Augmented reality (AR) adds a layer of computer-generated imagery over the real world in the form of data, information, infographics, images or graphics. It’s revolutionizing e-learning as an industry, but nowhere more so than in healthcare.
The overlay of interactive imagery makes it easier for learners to grasp complex information. Since AR adds a layer of computer-generated imagery over the real world, in real-time, there are several circumstances where it is more useful than virtual reality, which only uses the virtual world for communication. This is especially true in the healthcare sector, where so much happens just beneath the surface. An AR application that helps healthcare learners visualize the musculoskeletal system, for example, could add the bones and muscles as an overlay over a real human being, cadaver or model. This provides additional insight and helps carry out tasks in the real world.
AR has widespread application in the fields of medical education, training and surgical planning. If used right, it can accelerate improved learning processes for healthcare providers, students, patients and other stakeholders.
1. AR in Surgery
AR visualization in image-guided neurosurgery (IGNS) allows surgeons to see a layer of imaging rendered from preoperative medical datasets gathered from a navigation system (such as MRI/CT), merged with the surgical field of view. This helps guide precision during critical and complex surgeries such as cataract and other ophthalmological procedures.
New surgeons and healthcare students can use AR to better visualize entire surgical procedures without working on cadavers. This simplifies practice and helps training.
2. AR in Theoretical Training
The overlay of virtual images and data over real objects helps improve understanding of those objects. With the right graphics set, AR is a great advantage to medical training in the classroom.
For instance, loading graphics of the circulatory system into the application would help the learner visualize every artery and vein present in the human body in a three-dimensional view.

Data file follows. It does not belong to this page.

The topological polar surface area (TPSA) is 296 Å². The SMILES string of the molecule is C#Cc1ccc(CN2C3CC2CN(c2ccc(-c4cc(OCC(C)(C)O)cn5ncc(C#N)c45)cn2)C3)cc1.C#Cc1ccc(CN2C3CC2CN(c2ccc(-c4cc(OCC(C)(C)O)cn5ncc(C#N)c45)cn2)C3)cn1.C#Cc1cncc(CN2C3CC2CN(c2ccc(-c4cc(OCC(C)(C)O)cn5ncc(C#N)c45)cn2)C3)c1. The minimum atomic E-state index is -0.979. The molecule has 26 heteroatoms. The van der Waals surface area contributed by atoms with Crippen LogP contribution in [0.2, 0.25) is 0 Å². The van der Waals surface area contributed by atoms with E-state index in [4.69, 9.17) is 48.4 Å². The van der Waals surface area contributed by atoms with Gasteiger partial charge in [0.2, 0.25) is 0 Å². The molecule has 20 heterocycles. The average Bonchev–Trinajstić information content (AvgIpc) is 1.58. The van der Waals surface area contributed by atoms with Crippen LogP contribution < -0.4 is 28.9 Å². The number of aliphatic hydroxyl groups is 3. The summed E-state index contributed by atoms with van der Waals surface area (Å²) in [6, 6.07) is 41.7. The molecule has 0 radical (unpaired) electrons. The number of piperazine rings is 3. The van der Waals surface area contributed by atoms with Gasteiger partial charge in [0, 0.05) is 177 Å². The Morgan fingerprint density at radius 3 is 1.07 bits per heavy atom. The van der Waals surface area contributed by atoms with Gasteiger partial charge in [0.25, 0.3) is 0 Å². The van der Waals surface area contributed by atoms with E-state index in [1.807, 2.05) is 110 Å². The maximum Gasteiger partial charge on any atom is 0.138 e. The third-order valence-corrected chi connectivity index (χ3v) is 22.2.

AR can be used to demonstrate symptoms for easy visualization as well. For example, if a student needs to learn the difference in nature of pain between a headache caused by stress and one caused by a migraine, a visual overlay could help the learner understand better. This is even more useful to patients and laypeople who are attempting to explain their symptoms to healthcare professionals but may not understand the difference verbally between a radiating pain and a shooting pain, for example.
AR makes for great collateral in classroom or online training, and can effectively replace textbooks and other more traditional training materials.
3. AR in Pharmaceuticals:
AR can be used to train healthcare providers and patients on usage of drugs and medical equipment. This can be used to replace bulky product collateral.
With the right graphics and AR application, augmented reality can be used to provide essential drug information and visualize the working of drugs within the human body, in 3D.
AR can also be leveraged effectively to train lay users of home medical devices (such as a home dialysis machine, for example) on usage and dos and don’ts.
A recent study found that over 50% of physicians would want to use AR to learn about new diseases and treatments. Perhaps that’s why the global “AR in Healthcare” market size was valued at $609.60 Million in 2018 and is projected to reach $4,237.60 Million by 2026.
The scope to use Augmented Reality in training is immense, especially in fields where visual aids for complex topics would be useful. To make your e-learning content more engaging and more effective at achieving learning outcomes, allow us to help you harness the latest technology in the industry. Let us work together to make your content suitable for AR application. Contact our experts today.